• Think about enforcement and governance of the trustmark over time.
Peter Bihrtrustmark
Trustmark Progress Log for May 2018

What has been happening with the ThingsCon trustmark project? We are committed to developing this and learning out in the open. Learn more about this project on the ThingsCon IoT Trustmark page. You can read all other trustmark updates on the ThingsCon blog or over on the ThingsCon channel on Medium. This research is conducted as part of my Mozilla Fellowship.

Progress & activities

  • Meetings and conversations with folks from Ranking Digital Rights, The Digital Standard, Doteveryone, #iotmark, Consumer Reports, University of Dresden and others to see where our work aligns and where there might be synergies. Looks like we're in the right place at the right time.
  • Started working with Pete Thomas (of University of Dundee & design studio Tom Pigeon) to develop a visual identity and a name for the trustmark.
  • Met with some ThingsCon allies to the ThingsCon Salon Antwerp to informally discuss collaborations, and started spreading the word there.
  • Setting up a trustmark-themed ThingsCon Salon Berlin for the summer with special guest & fellow MozFellow Jason Schultz of NYU.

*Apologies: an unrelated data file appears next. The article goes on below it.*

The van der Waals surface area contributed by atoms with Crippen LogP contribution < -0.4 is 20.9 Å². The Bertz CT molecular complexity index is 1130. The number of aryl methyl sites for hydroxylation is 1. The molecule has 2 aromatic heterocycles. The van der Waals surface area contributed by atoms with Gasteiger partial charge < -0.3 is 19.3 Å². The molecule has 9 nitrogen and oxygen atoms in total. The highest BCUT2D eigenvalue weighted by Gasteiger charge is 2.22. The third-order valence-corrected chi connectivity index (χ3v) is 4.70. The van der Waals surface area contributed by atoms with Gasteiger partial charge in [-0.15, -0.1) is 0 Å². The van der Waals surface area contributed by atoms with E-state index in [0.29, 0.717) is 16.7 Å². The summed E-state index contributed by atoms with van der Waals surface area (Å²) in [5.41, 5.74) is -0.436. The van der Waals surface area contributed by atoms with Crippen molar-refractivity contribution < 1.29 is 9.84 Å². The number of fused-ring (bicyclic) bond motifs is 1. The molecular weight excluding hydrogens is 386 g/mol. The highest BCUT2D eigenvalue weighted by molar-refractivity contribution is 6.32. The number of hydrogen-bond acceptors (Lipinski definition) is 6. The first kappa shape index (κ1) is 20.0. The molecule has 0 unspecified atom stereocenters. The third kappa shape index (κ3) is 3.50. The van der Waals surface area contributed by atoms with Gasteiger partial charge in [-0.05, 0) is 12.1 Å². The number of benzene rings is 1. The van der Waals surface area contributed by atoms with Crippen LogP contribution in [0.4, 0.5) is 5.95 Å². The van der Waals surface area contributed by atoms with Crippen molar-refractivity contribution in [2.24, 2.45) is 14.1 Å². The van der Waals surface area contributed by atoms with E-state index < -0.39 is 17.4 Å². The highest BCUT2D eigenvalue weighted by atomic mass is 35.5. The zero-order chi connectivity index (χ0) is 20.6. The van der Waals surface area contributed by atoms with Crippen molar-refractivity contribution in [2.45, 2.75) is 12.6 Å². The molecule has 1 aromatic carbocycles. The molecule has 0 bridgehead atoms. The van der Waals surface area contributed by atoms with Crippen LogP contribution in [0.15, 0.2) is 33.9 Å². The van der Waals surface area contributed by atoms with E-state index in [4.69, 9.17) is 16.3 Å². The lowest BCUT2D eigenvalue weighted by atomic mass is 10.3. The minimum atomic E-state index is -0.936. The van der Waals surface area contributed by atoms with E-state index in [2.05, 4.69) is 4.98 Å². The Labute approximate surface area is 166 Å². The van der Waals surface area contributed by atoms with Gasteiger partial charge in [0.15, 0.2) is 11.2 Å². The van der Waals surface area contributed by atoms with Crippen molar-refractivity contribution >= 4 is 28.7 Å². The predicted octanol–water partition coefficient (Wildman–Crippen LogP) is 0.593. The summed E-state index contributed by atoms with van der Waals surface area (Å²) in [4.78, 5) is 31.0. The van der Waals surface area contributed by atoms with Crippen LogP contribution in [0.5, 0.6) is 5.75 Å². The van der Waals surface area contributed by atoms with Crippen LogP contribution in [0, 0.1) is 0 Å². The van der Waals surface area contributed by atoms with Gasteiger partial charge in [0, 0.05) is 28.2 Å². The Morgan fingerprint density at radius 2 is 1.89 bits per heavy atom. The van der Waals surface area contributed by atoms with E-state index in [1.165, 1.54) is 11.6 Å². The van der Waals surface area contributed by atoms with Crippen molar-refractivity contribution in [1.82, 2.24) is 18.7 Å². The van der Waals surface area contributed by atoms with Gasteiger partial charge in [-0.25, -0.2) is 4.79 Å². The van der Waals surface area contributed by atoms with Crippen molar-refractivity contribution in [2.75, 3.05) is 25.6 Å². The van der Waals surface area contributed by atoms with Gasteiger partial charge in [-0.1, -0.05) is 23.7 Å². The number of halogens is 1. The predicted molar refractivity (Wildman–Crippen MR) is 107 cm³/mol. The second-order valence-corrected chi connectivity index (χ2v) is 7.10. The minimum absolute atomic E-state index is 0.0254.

• Got myself a Google AIY Voice kit and a kit and started playing with them. Will get some other voice & AI kits for comparison to get a better understanding of how they'd fare regarding the trustmark criteria.
  • Started opening up the early draft/prototype stage checklist for the trustmark over on gdocs.
  • Updated the trustmark presentation (embedded below). Slowly but surely it's all coming together!

Upcoming events/appearances

  • As part of Dundee Design Festival, collaborators and fellow Mozilla fellows Jon Rogers and Julia Kloiber are hosting a workshop on voice & IoT including some trustmark goodness.(Details on the Dundee Design Festival site.)
  • In July, we'll dedicate a ThingsCon Salon Berlin to trust & tech & trustmarks with Jason Schultz of NYU, among others. More details soon, keep an eye on the events page.
  • I'll be passing through NYC in June with a few open slots in my calendar. If you're working on something relevant to this work, say hi!.